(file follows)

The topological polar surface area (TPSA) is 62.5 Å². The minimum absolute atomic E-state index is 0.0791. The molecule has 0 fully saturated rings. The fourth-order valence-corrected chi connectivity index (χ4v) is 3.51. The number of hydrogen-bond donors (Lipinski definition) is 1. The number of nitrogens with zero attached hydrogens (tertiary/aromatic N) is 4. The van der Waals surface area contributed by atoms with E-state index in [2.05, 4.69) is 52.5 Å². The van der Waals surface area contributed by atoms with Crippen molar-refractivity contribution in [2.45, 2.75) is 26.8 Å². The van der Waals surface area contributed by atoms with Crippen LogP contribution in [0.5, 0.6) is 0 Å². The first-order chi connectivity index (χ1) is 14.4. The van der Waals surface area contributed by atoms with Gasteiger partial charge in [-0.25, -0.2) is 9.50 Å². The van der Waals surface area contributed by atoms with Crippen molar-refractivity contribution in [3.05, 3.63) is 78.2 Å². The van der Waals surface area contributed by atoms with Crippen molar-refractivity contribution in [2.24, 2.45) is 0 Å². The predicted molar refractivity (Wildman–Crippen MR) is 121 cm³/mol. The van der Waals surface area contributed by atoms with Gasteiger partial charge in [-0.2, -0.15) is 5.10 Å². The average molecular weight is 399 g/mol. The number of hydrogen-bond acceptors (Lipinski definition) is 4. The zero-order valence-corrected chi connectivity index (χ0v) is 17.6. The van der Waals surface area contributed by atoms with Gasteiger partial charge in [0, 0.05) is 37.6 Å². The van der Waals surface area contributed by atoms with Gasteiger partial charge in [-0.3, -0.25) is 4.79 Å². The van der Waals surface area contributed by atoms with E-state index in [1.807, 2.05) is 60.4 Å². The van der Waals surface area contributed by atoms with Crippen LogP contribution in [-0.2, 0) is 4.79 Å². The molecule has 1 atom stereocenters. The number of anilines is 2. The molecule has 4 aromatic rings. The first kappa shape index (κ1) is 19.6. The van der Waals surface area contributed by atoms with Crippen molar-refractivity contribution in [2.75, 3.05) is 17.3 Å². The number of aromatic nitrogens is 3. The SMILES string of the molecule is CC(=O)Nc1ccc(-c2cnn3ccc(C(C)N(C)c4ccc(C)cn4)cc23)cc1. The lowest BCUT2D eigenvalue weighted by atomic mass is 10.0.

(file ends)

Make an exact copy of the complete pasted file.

The topological polar surface area (TPSA) is 62.5 Å². The minimum absolute atomic E-state index is 0.0791. The molecule has 0 fully saturated rings. The fourth-order valence-corrected chi connectivity index (χ4v) is 3.51. The number of hydrogen-bond donors (Lipinski definition) is 1. The number of nitrogens with zero attached hydrogens (tertiary/aromatic N) is 4. The van der Waals surface area contributed by atoms with E-state index in [2.05, 4.69) is 52.5 Å². The van der Waals surface area contributed by atoms with Crippen molar-refractivity contribution in [2.45, 2.75) is 26.8 Å². The van der Waals surface area contributed by atoms with Crippen LogP contribution in [0.5, 0.6) is 0 Å². The first-order chi connectivity index (χ1) is 14.4. The van der Waals surface area contributed by atoms with Gasteiger partial charge in [-0.25, -0.2) is 9.50 Å². The van der Waals surface area contributed by atoms with Crippen molar-refractivity contribution in [3.05, 3.63) is 78.2 Å². The van der Waals surface area contributed by atoms with Crippen molar-refractivity contribution in [2.24, 2.45) is 0 Å². The predicted molar refractivity (Wildman–Crippen MR) is 121 cm³/mol. The van der Waals surface area contributed by atoms with Gasteiger partial charge in [-0.2, -0.15) is 5.10 Å². The average molecular weight is 399 g/mol. The number of hydrogen-bond acceptors (Lipinski definition) is 4. The zero-order valence-corrected chi connectivity index (χ0v) is 17.6. The van der Waals surface area contributed by atoms with Gasteiger partial charge in [0, 0.05) is 37.6 Å². The van der Waals surface area contributed by atoms with Gasteiger partial charge in [-0.3, -0.25) is 4.79 Å². The van der Waals surface area contributed by atoms with E-state index in [1.807, 2.05) is 60.4 Å². The van der Waals surface area contributed by atoms with Crippen LogP contribution in [-0.2, 0) is 4.79 Å². The molecule has 1 atom stereocenters. The number of anilines is 2. The molecule has 4 aromatic rings. The first kappa shape index (κ1) is 19.6. The van der Waals surface area contributed by atoms with Crippen molar-refractivity contribution in [2.75, 3.05) is 17.3 Å². The number of aromatic nitrogens is 3. The SMILES string of the molecule is CC(=O)Nc1ccc(-c2cnn3ccc(C(C)N(C)c4ccc(C)cn4)cc23)cc1. The lowest BCUT2D eigenvalue weighted by atomic mass is 10.0.